This is a guest post by Geof Hill, who trains supervisors and coaches research students. Here Geof offers advice for supervisors and students in the last stages of candidature.
It’s exciting when the individual parts of the dissertation start to come together to produce a coherent argument. But seeing the argument in its fullness also sets the groundwork for self doubt in the student. They ask themselves ‘Is this really worthy? Is the work making a sufficient contribution?’
Recently I was really taken aback by one of my student’s feelings of ‘impostorhood‘ as he approached the finish line. This is his way of describing the doubts about his dissertation and whether it was worthy of being a PhD. What would the examiners think when they read his work? Would they think it was good enough?!
I don’t remember this feeling from my own doctoral candidature; I think I was overcome with the frustration of continually finding more and more spelling and citation errors. It was hard for me to relate to the fears being expressed by my student.
First I tried to encourage him with what I thought were consoling thoughts: examiners don’t set out to fail a dissertation. On the contrary, many examiners believe that the fact that a dissertation has got as far as completion is a demonstration of determination and ability. Next I tried to bolster his confidence by identifying what I saw as the hallmarks of his investigation; what I thought others would recognise as his contributions to knowledge.
I had read the dissertation from start to finish and pointed out the areas that needed correction. Sometimes I had highlighted places where he needed to add more explicit statements – to explain to the reader what the particular sections of the dissertation were trying to do. I did not intend reading and re reading it over and over again. I was worried that each time I reread it, I was becoming less and less objective. My familiarity with the work helped it to make sense for me.
Despite my reassurance it was not all plain sailing! I may have even said: “Which part of ‘this is ready’ don’t you understand?” I guess what we settled on was a form of mutual patience. I realised what we needed was an outsider to read it – to see what they made of it as a ‘critical friend’.
So we hunted around and found an obliging colleague who agreed to be that objective reader. I had been a reader for my colleague’s doctoral student some months earlier, so this was a form of payback. This reinforced for my student the value of building up a network of interested colleagues. This network is an important part of the research process: you will always need to have colleagues read your work. The new reader gave us both the assurance that we had not been lulled into a false sense of reason. He reassured us that not only was the quality of the dissertation there, but that it was easily recognised by an independent third party.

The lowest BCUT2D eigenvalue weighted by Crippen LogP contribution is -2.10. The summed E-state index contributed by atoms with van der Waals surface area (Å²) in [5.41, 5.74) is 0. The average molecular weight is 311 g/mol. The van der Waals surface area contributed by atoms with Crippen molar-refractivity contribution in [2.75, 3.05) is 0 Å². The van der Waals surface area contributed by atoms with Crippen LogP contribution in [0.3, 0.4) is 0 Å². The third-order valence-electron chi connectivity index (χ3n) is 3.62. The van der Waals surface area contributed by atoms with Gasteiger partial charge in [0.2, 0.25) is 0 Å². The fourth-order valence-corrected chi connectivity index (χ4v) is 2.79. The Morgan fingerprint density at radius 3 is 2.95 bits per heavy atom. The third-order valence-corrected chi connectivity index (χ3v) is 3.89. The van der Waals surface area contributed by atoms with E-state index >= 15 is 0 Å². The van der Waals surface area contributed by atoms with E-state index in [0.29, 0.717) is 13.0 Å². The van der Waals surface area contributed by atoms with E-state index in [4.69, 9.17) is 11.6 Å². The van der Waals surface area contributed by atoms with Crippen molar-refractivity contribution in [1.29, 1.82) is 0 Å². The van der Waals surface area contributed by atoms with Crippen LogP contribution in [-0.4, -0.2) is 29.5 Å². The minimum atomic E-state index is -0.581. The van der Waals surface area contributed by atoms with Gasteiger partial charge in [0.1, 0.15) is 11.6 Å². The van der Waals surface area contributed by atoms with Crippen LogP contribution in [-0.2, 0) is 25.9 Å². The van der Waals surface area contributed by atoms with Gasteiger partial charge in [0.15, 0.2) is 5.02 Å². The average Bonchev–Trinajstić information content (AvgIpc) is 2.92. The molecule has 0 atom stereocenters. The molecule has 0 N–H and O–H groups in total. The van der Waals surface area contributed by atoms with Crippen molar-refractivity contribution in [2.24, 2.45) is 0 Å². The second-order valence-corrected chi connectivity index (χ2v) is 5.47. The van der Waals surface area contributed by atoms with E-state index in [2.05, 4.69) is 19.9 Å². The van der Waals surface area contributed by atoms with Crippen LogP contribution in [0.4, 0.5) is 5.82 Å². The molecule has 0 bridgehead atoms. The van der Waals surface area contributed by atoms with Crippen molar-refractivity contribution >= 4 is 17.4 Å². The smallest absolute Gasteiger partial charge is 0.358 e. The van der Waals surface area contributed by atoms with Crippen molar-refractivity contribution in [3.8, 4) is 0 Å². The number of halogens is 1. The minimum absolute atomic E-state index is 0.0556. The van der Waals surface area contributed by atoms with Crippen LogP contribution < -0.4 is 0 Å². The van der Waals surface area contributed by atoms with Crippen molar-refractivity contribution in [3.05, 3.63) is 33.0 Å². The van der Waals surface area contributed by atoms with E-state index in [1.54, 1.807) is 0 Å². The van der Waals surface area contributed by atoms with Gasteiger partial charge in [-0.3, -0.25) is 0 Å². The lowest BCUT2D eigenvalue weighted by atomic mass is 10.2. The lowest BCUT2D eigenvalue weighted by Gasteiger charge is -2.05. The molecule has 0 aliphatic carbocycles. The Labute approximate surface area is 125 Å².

As a supervisor, you can build up quite a deep relationship with your student. You see them in their highs and lows. Despite this I think you can still be taken by surprise with some of the strong mood changes that are associated with the final months of candidature.
I tried to maintain a more positive buoyancy rather than impatient curtness – however many times I heard my student’s doubts. In hindsight I guess I was falling back on my effective parenting skills. There are certain parallels between parenting and supervising which some supervisors may not have thought about. One of these is the ability to listen without judgment. I developed this special kind of listening skill when my five year old went through a stage of continually wanted reassurance from me. Regardless of how many times he expressed his fears, I heard them as if it were a first time.
The approach taken with a student falls short of unconditional love, because there are clearly signs of a good dissertation, but the level of patient listening and repetition of positive messages, necessary to put their fears to rest, are perhaps the same.
Eventually the dissertation was printed and packaged off to the examiners and this gave way to a whole new horizon of emotional roller coasting of wishing, and waiting, and hoping and praying! (apologies to Burt Baccarach)
 Yates and Chandler (1998) have suggested that the idea of impostorhood began with he work of American clinical psychologist Dr Pauline Clance (Clance & Imes, 1978)
 Effective Parenting suggests that when a young child expresses uncertainty or anxiety about a situation, rather than tell them not to worry you reflect what you are hearing from them and this acknowledges that you have recognised that they are anxious.